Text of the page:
Martin, D.S.; Lonergan, P.E.; Boland, B.; Fogarty, M.P.; Brady, M.; Horrobin, D.F.; Campbell, V.A.; Lynch, M.A.
Apoptotic changes in the aged brain are triggered by interleukin-1beta-induced activation of p38 and reversed by treatment with eicosapentaenoic acid
J Biol Chem 2002; 277(37): 34239-46.
(Full text)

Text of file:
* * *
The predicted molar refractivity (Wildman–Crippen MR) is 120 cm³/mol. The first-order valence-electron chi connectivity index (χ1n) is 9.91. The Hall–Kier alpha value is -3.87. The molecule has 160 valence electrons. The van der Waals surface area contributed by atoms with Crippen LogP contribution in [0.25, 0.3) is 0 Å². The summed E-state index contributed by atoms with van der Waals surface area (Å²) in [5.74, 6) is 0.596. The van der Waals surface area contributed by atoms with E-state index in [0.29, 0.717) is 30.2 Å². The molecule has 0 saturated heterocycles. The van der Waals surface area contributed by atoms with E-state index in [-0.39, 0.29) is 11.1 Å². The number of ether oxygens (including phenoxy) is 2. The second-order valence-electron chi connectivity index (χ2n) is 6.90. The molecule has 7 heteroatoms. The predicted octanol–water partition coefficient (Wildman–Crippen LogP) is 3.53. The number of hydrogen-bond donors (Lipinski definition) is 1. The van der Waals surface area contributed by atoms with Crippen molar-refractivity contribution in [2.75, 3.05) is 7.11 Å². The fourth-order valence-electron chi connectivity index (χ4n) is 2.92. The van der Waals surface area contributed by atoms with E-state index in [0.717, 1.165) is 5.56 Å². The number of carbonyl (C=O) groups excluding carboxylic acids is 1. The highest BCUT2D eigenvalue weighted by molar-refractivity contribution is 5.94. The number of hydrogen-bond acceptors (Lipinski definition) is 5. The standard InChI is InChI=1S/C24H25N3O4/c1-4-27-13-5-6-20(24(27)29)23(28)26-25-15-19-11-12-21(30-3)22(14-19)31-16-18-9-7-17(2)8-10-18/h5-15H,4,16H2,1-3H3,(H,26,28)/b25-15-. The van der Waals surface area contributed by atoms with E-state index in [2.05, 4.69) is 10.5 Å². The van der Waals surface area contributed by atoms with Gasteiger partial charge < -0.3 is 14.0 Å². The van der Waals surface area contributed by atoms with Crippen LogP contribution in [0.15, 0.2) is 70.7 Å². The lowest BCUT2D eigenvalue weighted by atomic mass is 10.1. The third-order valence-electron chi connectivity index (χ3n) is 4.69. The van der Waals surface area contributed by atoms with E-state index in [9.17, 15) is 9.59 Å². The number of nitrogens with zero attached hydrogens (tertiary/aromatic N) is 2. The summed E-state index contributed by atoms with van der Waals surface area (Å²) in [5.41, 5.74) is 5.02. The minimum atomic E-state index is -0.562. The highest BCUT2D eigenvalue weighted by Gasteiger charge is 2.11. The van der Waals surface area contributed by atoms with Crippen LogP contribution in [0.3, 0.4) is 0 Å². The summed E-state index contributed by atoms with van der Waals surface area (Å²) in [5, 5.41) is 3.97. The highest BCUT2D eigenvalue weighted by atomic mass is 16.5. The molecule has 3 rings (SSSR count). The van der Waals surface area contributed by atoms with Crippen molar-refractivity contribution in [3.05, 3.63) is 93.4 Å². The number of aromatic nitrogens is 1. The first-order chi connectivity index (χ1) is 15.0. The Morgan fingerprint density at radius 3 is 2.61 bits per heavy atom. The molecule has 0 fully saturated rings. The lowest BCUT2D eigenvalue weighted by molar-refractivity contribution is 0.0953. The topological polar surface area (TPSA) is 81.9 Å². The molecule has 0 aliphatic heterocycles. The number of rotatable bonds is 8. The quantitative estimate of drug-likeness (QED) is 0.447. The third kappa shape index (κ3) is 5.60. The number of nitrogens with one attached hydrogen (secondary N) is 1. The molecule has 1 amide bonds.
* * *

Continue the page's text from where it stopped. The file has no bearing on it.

Among the several changes that occur in the aged brain is an increase in the concentration of the proinflammatory cytokine interleukin-1beta that is coupled with a deterioration in cell function. This study investigated the possibility that treatment with the polyunsaturated fatty acid eicosapentaenoic acid might prevent interleukin-1beta-induced deterioration in neuronal function. Assessment of four markers of apoptotic cell death, cytochrome c translocation, caspase-3 activation, poly(ADP-ribose) polymerase cleavage, and terminal dUTP nick-end staining, revealed an age-related increase in each of these measures, and the evidence presented indicates that treatment of aged rats with eicosapentaenoate reversed these changes as well as the accompanying increases in interleukin-1beta concentration and p38 activation. The data are consistent with the idea that activation of p38 plays a significant role in inducing the changes described since interleukin-1beta-induced activation of cytochrome c translocation and caspase-3 activation in cortical tissue in vitro were reversed by the p38 inhibitor SB203580. The age-related increases in interleukin-1beta concentration and p38 activation in cortex were mirrored by similar changes in hippocampus. These changes were coupled with an age-related deficit in long term potentiation in perforant path-granule cell synapses, while eicosapentaenoate treatment was associated with reversal of age-related changes in interleukin-1beta and p38 and with restoration of long term potentiation.

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